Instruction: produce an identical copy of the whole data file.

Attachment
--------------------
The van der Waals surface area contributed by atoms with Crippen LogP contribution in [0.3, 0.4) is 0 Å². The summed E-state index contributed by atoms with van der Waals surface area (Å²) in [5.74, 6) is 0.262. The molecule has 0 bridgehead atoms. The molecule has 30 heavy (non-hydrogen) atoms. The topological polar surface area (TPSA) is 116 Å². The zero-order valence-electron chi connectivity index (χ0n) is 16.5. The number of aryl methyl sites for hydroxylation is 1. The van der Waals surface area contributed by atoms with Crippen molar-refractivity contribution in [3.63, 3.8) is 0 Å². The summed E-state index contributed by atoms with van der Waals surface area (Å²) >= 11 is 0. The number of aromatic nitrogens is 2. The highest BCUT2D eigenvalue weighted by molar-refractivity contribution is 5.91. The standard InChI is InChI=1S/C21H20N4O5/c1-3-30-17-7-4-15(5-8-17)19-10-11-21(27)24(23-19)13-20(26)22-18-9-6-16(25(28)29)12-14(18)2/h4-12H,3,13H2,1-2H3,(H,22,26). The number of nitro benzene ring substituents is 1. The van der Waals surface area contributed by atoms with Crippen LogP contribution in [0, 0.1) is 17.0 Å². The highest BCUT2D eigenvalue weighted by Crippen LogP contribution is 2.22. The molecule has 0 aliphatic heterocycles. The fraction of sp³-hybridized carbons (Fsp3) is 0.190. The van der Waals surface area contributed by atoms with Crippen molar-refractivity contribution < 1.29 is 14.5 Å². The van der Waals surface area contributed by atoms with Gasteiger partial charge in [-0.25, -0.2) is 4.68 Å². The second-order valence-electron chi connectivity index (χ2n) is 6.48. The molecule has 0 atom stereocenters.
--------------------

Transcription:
The van der Waals surface area contributed by atoms with Crippen LogP contribution in [0.3, 0.4) is 0 Å². The summed E-state index contributed by atoms with van der Waals surface area (Å²) in [5.74, 6) is 0.262. The molecule has 0 bridgehead atoms. The molecule has 30 heavy (non-hydrogen) atoms. The topological polar surface area (TPSA) is 116 Å². The zero-order valence-electron chi connectivity index (χ0n) is 16.5. The number of aryl methyl sites for hydroxylation is 1. The van der Waals surface area contributed by atoms with Crippen molar-refractivity contribution in [3.63, 3.8) is 0 Å². The summed E-state index contributed by atoms with van der Waals surface area (Å²) >= 11 is 0. The number of aromatic nitrogens is 2. The highest BCUT2D eigenvalue weighted by molar-refractivity contribution is 5.91. The standard InChI is InChI=1S/C21H20N4O5/c1-3-30-17-7-4-15(5-8-17)19-10-11-21(27)24(23-19)13-20(26)22-18-9-6-16(25(28)29)12-14(18)2/h4-12H,3,13H2,1-2H3,(H,22,26). The number of nitro benzene ring substituents is 1. The van der Waals surface area contributed by atoms with Crippen LogP contribution in [0, 0.1) is 17.0 Å². The highest BCUT2D eigenvalue weighted by Crippen LogP contribution is 2.22. The molecule has 0 aliphatic heterocycles. The fraction of sp³-hybridized carbons (Fsp3) is 0.190. The van der Waals surface area contributed by atoms with Crippen molar-refractivity contribution < 1.29 is 14.5 Å². The van der Waals surface area contributed by atoms with Gasteiger partial charge in [-0.25, -0.2) is 4.68 Å². The second-order valence-electron chi connectivity index (χ2n) is 6.48. The molecule has 0 atom stereocenters.